The pharmacokinetic parameters of VPA were calculated using noncompartment model with the aid of WinNonlin[R] (version 1.1, SCI software, Statistical Consulting, Inc., Apex, NC, USA). The peak serum concentration ([C.sub.max]) was obtained from experimental measurement. The area under the serum concentration-time curve (AU[C.sub.o-t]) was calculated using trapezoidal rule to the last point. One-way ANOVA with Scheffe's test and unpaired Student's t-test were used to analyze the differences among groups in the pharmacokinetic study and cell line study, respectively.


Quantitation of known constituents in HQT decoction

Fig. 2 shows the HPLC chromatogram of five known constituents in HQT decoction, which were satisfactorily resolved within 50 min by a gradient elution. The quantitation results showed that the concentrations of paeoniflorin, baicalin, baicalein, glycyrrhizin and wogonin in the HQT decoction (1.0 g/ml) were 12.2, 37.4, 8.1, 3.9 and 5.7 [mu]M, respectively.

Pharmacokinetic study

Fig. 3(A) and (B) depict the serum profiles of VPA after oral administration of VPA alone, coadministration of HQT at 0.5 ti before VPA and 1.5 h after VPA, respectively. Fig. 3(C) shows the serum profiles of VPA after administration of VPA alone and coadministration of the 7th dose of HQT at 0.5 h before VPA. The pharmacokinetic parameters of VPA after various treatments are shown in Table 1. After coadministration with HQT at 0.5 h before VPA, the Cmax and AU[C.sub.o-t] of VPA were significantly decreased by 77% and 62%, respectively, whereas the MRT was significantly increased by 124%. However, when HQT was given at 1.5 h after VPA, no significant changes of the pharmacokinetic parameters of VPA were found. In addition, after coadministration with the 7th dose of HQT, the Cmax and AU[C.sub.o-t] of VPA were significantly decreased by 82% and 65%, respectively, whereas the MRT was significantly increased by 81%.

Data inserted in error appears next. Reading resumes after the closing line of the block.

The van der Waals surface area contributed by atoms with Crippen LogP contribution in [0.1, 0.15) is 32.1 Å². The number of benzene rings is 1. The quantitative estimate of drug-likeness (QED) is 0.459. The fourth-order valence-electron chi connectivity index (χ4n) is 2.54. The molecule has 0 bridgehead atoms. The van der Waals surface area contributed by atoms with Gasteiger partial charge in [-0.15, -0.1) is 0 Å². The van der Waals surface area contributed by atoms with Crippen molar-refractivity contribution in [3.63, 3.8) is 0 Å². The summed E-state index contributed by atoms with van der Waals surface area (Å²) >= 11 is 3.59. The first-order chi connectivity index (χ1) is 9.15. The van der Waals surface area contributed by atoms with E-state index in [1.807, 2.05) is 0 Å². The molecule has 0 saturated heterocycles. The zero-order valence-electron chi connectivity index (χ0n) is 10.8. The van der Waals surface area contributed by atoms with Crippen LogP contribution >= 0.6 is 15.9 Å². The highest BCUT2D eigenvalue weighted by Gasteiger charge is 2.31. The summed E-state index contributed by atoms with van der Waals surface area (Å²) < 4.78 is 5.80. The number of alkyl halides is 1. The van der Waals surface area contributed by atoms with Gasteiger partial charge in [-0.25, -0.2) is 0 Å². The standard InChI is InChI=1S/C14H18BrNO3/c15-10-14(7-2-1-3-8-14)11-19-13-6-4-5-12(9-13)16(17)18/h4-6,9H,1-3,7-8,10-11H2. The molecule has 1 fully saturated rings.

Transport study

In order to identify the possible involvement of MCT in the observed pharmacokinetic interaction, Caco-2 cells were used for transport study employing fluorescein as a typical substrate of MCI mn assay showed that incubation of HQT, SR, PR, GR and JF at the concentration of 2.5 mg/ml with Caco-2 cells for 2 h exerted no significant influences on cell viability (data not shown). In transport assay, the accumulations of fluorescein in Caco-2 cells measured after 5-min co-incubation with HQT and its component herbs are shown in Fig. 4. Salicylic acid, as a positive control of MCT inhibitor, at 100 [mu]M significantly decreased the intracellular concentration of fluorescein by 37%. HQT, PR, SR, GR and JF at 0.25 and 2.5 mg/ml all significantly decreased the intracellular accumulation of fluorescein by 41-58%.

Fig. 5 shows the effects of acidic constituents including baicalin (BI), glycyrrhizin (GZ) and glycyrrhetic acid (GA) on the intracel-lular accumulation of fluorescein. The results indicated that BI, GZ and GA at 20 and 50 [mu]M significantly decreased the intracellular accumulation of fluorescein by 22-33%.